A SURVEY of 600 small business owners from Color Of Change and the small business organisation Main Street Alliance has revealed disproportionate pandemic impact on black American businesses, a flawed Paycheck Protection Program and the devastating outcomes of continued government inaction
In the US, critical federal coronavirus relief legislation remains stalled in negotiations between lawmakers and the White House.
Barring swift and decisive action by Congress to provide direct grants to black small business owners, the poll indicated black small businesses were on the brink of extinction, with 46 percent either already forced to close or planning to close within the next six months.
The new nationwide poll surveyed 600 small business owners representing a range of demographics on the impact of COVID-19 on their businesses as well as their views of federal coronavirus relief measures. Coupled with the findings of Color Of Change’s previous Paycheck Protection Program poll released in May, and stories from Main Street Alliance members this Fall, the results of the new survey clearly reinforce the dire need for both improved and immediate government relief in order to save black small businesses and the communities they prop up.
“Our new poll emphasises what so many black small business owners already know: unless Congress works quickly to pass new relief legislation and address the racial inequities that exist within current relief measures, a disproportionate number of black small businesses will shutter forever,” Color Of Change president Rashad Robinson said.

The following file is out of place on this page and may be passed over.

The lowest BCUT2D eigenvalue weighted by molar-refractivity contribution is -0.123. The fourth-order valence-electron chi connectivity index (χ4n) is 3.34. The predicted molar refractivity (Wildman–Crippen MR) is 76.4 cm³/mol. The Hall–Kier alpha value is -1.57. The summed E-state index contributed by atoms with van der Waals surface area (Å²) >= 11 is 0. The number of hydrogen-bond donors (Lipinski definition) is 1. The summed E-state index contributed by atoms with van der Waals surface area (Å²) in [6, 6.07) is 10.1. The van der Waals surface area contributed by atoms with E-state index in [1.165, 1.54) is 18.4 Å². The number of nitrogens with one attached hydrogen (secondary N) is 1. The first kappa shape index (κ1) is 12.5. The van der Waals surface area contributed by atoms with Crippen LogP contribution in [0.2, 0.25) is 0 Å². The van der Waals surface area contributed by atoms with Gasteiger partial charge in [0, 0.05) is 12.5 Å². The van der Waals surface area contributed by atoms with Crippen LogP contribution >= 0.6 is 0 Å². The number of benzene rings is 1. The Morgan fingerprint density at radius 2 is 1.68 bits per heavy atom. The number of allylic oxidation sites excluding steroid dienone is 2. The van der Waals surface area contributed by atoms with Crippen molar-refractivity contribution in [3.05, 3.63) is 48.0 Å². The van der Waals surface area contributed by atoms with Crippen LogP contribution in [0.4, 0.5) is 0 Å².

“Small businesses are the cornerstone of our communities. The devastating consequences of these closures will ripple throughout black communities and last for generations. Our federal government can no longer wait to bring immediate, accessible relief to black small businesses.”
Black-owned businesses not only generate billions of dollars for the economy annually and create thousands of jobs but also provide critical avenues of upward mobility and independence for black people, generate monetary support for racial justice causes, and create physical spaces where employees and community members can engage in meaningful activism.
In fact, the new survey shows black and Latinx owners are more likely than Asian and white owners to be engaged in a range of community activities. Additionally, black small business owners are most likely to make statements in support of racial justice causes at 46 percent, in comparison to 24 percent of Latinx owners, 21 percent of Asian owners, and 14 percent of white owners.
The decimation of black small businesses therefore threatens not only individual black people and families but entire communities and racial justice movements.
Beyond illustrating the unanimous need for relief, the survey also indicates that any new measures must better address the needs of black small businesses. The results paint a picture of how the Paycheck Protection Program (PPP) and other federal relief measures present too many barriers to access and offer insufficient support to black businesses.
Despite being more likely to apply for PPP support, black small business owners had to wait longer to hear back about their application and were less likely to receive the amount of assistance they requested. Only 33 percent of black PPP applicants received a response within two weeks, whereas 50 percent of Latinx and 44 percent of white recipients heard back in two weeks. Further, only 37 percent of black small business owners received the amount of assistance they requested.